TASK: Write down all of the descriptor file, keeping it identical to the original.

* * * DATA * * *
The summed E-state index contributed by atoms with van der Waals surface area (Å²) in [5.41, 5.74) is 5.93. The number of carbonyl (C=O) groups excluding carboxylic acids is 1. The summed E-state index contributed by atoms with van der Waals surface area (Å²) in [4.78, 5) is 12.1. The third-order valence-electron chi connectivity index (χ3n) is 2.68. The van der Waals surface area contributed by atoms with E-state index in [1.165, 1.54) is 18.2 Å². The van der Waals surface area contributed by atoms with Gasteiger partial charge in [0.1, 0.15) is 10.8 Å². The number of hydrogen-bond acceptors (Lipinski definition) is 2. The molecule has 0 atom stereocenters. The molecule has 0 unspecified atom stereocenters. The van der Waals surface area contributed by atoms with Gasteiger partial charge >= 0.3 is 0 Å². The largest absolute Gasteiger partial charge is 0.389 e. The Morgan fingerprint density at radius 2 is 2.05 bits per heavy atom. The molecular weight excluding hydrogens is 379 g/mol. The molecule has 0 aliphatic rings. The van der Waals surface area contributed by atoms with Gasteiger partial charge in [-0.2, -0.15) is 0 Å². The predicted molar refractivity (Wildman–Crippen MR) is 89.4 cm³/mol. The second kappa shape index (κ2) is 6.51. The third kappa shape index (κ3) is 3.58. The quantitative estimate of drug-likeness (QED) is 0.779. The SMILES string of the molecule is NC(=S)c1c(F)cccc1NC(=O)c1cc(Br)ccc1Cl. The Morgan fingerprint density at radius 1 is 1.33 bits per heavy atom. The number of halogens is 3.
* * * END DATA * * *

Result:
The summed E-state index contributed by atoms with van der Waals surface area (Å²) in [5.41, 5.74) is 5.93. The number of carbonyl (C=O) groups excluding carboxylic acids is 1. The summed E-state index contributed by atoms with van der Waals surface area (Å²) in [4.78, 5) is 12.1. The third-order valence-electron chi connectivity index (χ3n) is 2.68. The van der Waals surface area contributed by atoms with E-state index in [1.165, 1.54) is 18.2 Å². The van der Waals surface area contributed by atoms with Gasteiger partial charge in [0.1, 0.15) is 10.8 Å². The number of hydrogen-bond acceptors (Lipinski definition) is 2. The molecule has 0 atom stereocenters. The molecule has 0 unspecified atom stereocenters. The van der Waals surface area contributed by atoms with Gasteiger partial charge >= 0.3 is 0 Å². The largest absolute Gasteiger partial charge is 0.389 e. The Morgan fingerprint density at radius 2 is 2.05 bits per heavy atom. The molecular weight excluding hydrogens is 379 g/mol. The molecule has 0 aliphatic rings. The van der Waals surface area contributed by atoms with Gasteiger partial charge in [-0.2, -0.15) is 0 Å². The predicted molar refractivity (Wildman–Crippen MR) is 89.4 cm³/mol. The second kappa shape index (κ2) is 6.51. The third kappa shape index (κ3) is 3.58. The quantitative estimate of drug-likeness (QED) is 0.779. The SMILES string of the molecule is NC(=S)c1c(F)cccc1NC(=O)c1cc(Br)ccc1Cl. The Morgan fingerprint density at radius 1 is 1.33 bits per heavy atom. The number of halogens is 3.